In the drum type humidifier disclosed in U.S. Pat. No. 3,476,673, a chamber is provided for holding tap water or other liquid which is applied to an evaporator medium of a rotating drum. The liquid is evaporated from the evaporator medium into a hot air stream of a furnace to humidity the air stream.
A disadvantage to the drum type humidifiers is the necessity of removing accumulated dirt, dust, lime and other material deposits accumulated in the water reservoir chamber. Minerals, such a lime, will adhere to the surfaces of the chamber and wheel, making the chemicals difficult to remove.
U.S. Pat. No. 4,222,971 teaches the use of a liner for a drum-type humidifier which can be readily removed and replaced as needed. This, however, does not solve the problem of chemicals adhering to the wheel or other passage ways where water is in contact.
The chemical build-ups, that is mineral deposits in units such as these, can greatly reduce the efficiency of the humidifier. In areas where there is heavy chemical content in the water, the units can require constant cleaning.
The instant invention overcomes the problems associated with the prior art by eliminating many of the parts which are susceptible to chemical accumulation and by providing a readily disposable liner which serves to eliminate or minimize the cleaning operation normally associated with humidifiers.
The whole house humidifier of the invention is employed with a forced hot air furnace. The system includes a heat chamber and a duct connecting the heat chamber to the furnace duct work. The moving, warmed air of the heating system cooperates with the humidifier to evaporate water which is contained in a reservoir, thereby producing humidification. The system is designed to meet the typical house requirement of about 10 gallons per day for a 2,400 square foot house or 15 gallons per day for a 3,400 square foot house.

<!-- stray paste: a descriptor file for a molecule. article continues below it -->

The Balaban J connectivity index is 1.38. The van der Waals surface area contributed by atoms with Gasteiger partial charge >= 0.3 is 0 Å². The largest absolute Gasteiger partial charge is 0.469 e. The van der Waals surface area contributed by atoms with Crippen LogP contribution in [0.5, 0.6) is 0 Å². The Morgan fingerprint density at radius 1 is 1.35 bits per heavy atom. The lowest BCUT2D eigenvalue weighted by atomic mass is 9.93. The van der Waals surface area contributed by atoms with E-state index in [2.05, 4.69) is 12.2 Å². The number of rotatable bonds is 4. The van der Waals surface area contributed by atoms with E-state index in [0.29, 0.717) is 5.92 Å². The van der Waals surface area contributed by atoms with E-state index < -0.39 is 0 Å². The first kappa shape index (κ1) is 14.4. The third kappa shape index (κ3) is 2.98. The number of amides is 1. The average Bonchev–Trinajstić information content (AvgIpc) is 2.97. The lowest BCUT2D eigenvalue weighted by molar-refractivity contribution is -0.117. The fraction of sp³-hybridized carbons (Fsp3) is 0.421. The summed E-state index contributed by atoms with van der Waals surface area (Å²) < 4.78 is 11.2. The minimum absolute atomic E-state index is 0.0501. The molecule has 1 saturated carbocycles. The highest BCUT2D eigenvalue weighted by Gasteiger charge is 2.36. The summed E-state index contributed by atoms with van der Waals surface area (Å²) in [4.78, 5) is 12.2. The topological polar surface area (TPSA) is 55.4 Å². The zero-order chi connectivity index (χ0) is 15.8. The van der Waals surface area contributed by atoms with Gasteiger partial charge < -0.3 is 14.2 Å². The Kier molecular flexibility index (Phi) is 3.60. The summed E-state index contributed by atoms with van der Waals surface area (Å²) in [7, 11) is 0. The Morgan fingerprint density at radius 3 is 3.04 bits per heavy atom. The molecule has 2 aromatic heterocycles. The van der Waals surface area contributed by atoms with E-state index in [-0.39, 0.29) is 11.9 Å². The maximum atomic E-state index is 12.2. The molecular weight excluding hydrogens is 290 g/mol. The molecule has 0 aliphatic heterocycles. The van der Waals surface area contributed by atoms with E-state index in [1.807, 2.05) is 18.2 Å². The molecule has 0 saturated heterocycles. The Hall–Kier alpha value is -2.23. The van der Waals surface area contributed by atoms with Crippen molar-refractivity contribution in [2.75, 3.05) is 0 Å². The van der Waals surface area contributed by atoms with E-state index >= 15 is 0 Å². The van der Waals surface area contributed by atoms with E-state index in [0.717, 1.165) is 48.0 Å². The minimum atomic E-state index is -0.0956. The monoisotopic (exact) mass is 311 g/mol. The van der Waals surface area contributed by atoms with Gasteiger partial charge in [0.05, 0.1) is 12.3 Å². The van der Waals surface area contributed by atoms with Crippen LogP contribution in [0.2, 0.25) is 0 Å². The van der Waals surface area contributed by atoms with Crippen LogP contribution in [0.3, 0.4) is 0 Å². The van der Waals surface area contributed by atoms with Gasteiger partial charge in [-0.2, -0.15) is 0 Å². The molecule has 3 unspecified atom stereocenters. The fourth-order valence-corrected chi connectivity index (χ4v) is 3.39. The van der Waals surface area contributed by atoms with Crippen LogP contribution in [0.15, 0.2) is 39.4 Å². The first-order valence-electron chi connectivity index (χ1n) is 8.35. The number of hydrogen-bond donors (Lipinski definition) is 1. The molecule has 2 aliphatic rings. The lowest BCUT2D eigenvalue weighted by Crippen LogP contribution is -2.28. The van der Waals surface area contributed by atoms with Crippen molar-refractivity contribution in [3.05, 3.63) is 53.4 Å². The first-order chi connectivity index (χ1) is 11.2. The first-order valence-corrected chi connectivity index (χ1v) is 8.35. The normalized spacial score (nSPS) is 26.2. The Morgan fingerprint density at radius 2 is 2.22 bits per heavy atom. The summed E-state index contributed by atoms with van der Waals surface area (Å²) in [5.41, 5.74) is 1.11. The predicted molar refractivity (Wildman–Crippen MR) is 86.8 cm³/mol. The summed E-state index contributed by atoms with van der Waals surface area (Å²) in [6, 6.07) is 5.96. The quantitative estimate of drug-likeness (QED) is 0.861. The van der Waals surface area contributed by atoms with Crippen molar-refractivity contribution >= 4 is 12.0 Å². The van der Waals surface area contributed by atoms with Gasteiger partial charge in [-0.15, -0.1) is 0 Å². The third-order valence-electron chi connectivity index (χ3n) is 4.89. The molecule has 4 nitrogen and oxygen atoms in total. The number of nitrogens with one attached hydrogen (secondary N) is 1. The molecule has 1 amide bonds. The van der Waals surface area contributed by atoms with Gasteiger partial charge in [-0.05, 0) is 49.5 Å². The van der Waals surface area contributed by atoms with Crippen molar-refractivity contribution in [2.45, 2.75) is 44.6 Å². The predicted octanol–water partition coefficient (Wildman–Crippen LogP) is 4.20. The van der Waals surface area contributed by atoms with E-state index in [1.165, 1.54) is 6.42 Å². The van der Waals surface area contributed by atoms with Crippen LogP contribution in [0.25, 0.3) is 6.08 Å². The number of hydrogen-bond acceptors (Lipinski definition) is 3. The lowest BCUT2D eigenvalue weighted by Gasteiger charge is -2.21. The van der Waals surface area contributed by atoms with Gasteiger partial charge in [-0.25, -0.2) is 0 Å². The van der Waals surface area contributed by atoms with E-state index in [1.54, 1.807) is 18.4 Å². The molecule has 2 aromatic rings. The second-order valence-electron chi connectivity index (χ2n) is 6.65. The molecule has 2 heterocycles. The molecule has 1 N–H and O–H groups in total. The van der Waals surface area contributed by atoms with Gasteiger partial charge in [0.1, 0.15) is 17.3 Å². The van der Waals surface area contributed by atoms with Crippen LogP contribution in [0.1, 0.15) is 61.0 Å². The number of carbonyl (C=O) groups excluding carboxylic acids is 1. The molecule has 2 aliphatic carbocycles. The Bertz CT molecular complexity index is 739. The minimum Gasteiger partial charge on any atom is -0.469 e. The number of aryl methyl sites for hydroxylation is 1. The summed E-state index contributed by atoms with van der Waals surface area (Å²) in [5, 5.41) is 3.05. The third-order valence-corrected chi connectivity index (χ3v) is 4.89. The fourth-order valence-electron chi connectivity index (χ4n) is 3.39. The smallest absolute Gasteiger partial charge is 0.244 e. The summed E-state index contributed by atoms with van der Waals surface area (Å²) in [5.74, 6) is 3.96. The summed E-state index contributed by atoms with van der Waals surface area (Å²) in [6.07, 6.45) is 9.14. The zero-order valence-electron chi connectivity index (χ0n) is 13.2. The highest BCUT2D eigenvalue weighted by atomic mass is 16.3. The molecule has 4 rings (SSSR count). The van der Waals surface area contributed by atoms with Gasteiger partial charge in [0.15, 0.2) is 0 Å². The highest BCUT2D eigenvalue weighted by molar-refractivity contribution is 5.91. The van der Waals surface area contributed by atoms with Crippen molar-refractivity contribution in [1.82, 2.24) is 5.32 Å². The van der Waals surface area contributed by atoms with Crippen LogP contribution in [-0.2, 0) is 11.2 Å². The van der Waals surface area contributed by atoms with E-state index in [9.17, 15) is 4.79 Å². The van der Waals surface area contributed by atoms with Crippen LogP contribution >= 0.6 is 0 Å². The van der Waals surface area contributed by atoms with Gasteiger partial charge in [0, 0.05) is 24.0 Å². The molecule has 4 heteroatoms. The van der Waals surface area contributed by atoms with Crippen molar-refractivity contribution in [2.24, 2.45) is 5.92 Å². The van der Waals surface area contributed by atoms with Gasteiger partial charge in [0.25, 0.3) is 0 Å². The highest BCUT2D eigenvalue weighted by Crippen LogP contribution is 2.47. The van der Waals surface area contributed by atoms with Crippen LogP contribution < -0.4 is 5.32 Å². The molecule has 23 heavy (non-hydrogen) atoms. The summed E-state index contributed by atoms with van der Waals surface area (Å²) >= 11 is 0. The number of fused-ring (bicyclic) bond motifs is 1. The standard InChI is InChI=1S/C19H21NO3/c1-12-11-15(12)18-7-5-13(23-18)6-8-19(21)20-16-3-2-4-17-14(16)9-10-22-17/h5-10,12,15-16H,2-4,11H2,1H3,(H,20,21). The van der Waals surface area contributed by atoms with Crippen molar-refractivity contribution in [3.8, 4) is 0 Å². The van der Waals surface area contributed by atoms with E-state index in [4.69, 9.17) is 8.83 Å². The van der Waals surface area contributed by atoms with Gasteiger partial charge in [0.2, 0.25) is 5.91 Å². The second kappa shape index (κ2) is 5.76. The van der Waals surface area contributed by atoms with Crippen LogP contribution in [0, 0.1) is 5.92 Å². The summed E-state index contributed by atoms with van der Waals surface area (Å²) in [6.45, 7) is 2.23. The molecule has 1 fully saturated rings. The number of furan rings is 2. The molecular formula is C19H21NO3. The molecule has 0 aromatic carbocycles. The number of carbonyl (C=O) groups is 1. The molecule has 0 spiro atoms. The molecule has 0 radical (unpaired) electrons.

The heat chamber has a water retaining vessel which is preferably provided with a removal, disposable liner. A pair of water level sensors register the minimum and maximum water level within the vessel. In one embodiment, the water level sensors are in proximity with the water and in another embodiment the water level sensors are submerged within the water. A heating element incorporates a heat sensing device and can be provided with a thermostat. The heating element can be either in proximity with the water or submerged within the water. A water refill pipe is provided with an on/off device and automatically refills the vessel in response to the electronic controls. The electronic controls are connected to the water level sensors, heating element and water refill pipe. The controls can further include a humidistat and, alternatively, the controls can be incorporated with the controls of the furnace. The duct connects the heat chamber to the furnace duct work. The electronic controls control the water level based on information received from the water level sensors and the temperature based on information received from the heating element, thereby providing a constant level of evaporation within the heat chamber to be drawn through the duct.